. As the book goes on our narrator’s sense of detail diminishes. The first chapter, 1915, includes an elongated battle scene from his point of view, and is preceded by several pages of his company marching in near parade like fashion through various French towns on their way to the front line. We are given details of the battle, including an interesting sequence depicting an ill fated cavalry charge which (as one would suspect) did not turn out very well in the face of artillery fire. This is our narrator's first battle and it is the only one which he gives such intimate detail. The first chapter is almost wholly consumed by these two actions, a march to war and the first military engagement. In contrast during the the final year, 1918, we are treated to a series of pages illustrating the death of nearly a dozen individuals that are told in a manner that makes them seem as almost an afterthought for the narrator, each receiving at most two panels and a few lines of narration documenting their lives and death, details besides these two are few and far between. It reads like a frightful recap, a stand up realizing his ten minutes is almost up and rushing to the punchline.

. The narrator's anger though, however fragmented and rushed his retelling becomes, never diminishes.

. 'Goddamn This War!' is the first work of Tardi’s that i have seen in full color, or at least the first few pages of 'Goddamn This War!' are in full color. As the story progresses the color is sapped away, page by page, until it turns into an overwhelming grey-wash of bleakness as the murk of mud and death overwhelms the pages both visually and narratively.

It is not until the final year of the book, 1918, when victory (or whatever one wishes to call it) is achieved that color starts coming back to the narrative. Although, it is not to be seen in the idyllic fields of France where the first battles took place and Tardi’s lush color work made you think that field would be a wonderful place to have a picnic, only maybe at a different time. Nor does color return to the small towns that litter the countryside, that Tardi beautifully rendered as the French army so proudly marched through them on their way to the front line. It certainly is not in the faces of those who fought in the battles or those civilians who were subjected to long range shellings throughout the war, even though the first time we saw them, in their brightly colored and ornate uniforms, they looked so full of life.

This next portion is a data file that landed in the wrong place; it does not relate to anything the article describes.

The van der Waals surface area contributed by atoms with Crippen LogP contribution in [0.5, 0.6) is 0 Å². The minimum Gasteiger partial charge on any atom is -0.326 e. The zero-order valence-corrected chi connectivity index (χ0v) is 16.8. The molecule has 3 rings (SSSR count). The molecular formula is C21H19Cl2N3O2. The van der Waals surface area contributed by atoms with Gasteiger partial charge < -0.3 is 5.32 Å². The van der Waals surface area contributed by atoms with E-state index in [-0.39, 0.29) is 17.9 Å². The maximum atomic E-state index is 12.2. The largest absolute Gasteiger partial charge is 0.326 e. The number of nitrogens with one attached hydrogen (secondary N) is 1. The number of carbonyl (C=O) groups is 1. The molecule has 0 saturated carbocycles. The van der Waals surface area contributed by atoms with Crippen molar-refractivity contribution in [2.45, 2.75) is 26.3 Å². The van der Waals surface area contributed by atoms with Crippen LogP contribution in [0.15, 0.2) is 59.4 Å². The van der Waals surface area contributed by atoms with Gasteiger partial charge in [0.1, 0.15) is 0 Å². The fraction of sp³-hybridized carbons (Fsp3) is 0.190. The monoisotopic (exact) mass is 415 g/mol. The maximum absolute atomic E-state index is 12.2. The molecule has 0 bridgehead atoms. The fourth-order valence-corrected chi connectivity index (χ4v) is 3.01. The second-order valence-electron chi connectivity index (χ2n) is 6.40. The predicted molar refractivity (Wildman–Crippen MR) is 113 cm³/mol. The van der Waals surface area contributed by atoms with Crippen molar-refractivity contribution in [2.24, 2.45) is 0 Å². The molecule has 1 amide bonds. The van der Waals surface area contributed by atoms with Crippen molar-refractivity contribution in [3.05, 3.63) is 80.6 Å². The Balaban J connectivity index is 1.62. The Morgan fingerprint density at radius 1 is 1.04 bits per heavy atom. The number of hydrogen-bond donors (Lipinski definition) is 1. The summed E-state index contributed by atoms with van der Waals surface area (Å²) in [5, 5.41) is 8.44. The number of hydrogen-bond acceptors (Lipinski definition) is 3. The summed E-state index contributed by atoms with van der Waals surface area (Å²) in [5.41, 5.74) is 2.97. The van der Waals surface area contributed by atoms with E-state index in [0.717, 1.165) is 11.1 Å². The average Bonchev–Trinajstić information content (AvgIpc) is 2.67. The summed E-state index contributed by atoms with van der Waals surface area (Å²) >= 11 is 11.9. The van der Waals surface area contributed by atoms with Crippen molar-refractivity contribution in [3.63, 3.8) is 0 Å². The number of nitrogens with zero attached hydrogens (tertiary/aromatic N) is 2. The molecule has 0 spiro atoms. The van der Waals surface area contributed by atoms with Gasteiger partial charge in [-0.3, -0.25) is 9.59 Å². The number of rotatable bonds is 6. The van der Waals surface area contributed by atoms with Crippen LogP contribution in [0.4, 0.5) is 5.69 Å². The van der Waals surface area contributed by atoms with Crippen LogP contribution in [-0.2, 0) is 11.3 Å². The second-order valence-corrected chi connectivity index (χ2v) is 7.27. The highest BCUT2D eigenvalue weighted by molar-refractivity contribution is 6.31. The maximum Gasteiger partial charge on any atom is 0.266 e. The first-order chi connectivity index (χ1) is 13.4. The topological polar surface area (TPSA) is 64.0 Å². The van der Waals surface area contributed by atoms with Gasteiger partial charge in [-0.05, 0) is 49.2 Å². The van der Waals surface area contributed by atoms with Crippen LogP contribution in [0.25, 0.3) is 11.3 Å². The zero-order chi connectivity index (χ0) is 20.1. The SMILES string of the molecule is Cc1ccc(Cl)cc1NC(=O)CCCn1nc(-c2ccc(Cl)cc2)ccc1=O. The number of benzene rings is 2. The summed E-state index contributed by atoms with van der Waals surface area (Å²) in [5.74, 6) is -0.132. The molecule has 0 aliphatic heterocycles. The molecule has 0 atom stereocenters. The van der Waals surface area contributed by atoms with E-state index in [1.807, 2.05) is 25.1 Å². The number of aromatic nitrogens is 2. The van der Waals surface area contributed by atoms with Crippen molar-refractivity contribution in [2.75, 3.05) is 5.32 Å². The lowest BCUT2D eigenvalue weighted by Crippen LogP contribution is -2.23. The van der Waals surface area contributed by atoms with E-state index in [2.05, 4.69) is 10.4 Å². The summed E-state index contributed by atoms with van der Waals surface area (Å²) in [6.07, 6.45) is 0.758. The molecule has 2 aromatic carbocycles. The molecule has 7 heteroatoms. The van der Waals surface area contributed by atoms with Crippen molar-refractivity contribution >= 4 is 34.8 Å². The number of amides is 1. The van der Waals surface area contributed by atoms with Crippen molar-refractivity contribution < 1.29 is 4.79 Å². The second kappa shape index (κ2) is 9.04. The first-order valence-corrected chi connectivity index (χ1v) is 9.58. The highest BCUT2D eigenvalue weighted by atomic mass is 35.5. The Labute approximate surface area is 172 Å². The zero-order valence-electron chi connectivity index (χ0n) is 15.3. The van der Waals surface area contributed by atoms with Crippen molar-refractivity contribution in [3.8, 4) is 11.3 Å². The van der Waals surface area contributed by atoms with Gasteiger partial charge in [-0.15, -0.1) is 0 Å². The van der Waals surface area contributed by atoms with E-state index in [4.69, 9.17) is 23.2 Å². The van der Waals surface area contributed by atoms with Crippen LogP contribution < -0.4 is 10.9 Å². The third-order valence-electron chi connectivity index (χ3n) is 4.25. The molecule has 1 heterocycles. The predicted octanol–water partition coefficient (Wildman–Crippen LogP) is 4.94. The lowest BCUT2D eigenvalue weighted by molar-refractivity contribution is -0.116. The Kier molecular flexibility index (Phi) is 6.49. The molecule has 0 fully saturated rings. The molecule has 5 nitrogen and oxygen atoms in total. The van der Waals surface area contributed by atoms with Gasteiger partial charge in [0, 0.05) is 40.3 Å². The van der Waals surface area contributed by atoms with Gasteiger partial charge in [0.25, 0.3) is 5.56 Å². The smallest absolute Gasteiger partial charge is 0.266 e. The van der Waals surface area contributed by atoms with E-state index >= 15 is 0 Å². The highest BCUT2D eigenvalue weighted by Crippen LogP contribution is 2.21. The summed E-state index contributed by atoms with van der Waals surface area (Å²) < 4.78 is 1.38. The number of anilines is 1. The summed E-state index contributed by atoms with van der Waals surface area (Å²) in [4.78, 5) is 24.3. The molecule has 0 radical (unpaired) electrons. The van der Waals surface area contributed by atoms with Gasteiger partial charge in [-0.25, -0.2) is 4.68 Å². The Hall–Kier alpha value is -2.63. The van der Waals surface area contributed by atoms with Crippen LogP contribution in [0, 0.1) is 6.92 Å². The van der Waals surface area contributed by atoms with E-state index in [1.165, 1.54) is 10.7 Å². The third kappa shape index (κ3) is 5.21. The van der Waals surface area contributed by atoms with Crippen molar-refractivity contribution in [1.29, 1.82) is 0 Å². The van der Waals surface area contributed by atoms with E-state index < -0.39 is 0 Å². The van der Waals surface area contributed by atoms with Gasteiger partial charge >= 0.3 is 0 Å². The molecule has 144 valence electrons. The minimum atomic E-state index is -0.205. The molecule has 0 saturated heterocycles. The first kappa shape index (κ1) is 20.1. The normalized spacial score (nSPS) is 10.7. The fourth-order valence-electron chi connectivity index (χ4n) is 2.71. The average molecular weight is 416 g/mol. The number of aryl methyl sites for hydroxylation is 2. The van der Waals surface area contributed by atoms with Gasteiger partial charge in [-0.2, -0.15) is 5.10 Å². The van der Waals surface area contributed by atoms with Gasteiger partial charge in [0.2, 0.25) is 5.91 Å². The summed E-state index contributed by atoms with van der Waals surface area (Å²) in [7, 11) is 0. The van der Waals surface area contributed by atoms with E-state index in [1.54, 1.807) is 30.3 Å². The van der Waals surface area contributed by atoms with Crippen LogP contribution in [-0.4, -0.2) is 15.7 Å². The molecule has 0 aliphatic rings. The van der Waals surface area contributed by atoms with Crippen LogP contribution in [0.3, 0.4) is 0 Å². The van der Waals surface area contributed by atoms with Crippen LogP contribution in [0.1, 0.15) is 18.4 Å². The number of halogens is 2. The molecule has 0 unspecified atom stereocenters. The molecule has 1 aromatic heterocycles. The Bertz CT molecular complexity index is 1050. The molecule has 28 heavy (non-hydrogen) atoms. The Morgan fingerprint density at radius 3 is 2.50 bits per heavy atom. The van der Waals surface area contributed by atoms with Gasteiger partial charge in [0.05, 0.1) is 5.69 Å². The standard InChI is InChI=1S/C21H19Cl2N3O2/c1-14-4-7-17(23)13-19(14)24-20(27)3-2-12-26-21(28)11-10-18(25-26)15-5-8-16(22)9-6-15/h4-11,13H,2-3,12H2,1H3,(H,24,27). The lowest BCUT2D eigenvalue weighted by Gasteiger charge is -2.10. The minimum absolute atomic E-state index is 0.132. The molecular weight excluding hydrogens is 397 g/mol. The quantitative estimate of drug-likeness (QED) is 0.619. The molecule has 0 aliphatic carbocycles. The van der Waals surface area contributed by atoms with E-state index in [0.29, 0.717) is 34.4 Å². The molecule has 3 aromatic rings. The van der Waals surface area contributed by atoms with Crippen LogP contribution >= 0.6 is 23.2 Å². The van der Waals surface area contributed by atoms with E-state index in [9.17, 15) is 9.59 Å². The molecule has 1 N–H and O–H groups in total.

Death contaminates them all, their color is lost.

No the only objects that regain their color are those which glorify the country and the war, the allied powers flags, which are waved in the streets of Paris when victory is declared, and the medals those who served received, like the one pinned on a man slouched down on a street corner next to his crutches begging for money. Since the country had won the war, it is they who are given the promise of a future - those who had actually fought the battles for them are not allowed to forget what they saw, but as you know it only took a few years for the governments to forget what the whole thing was about.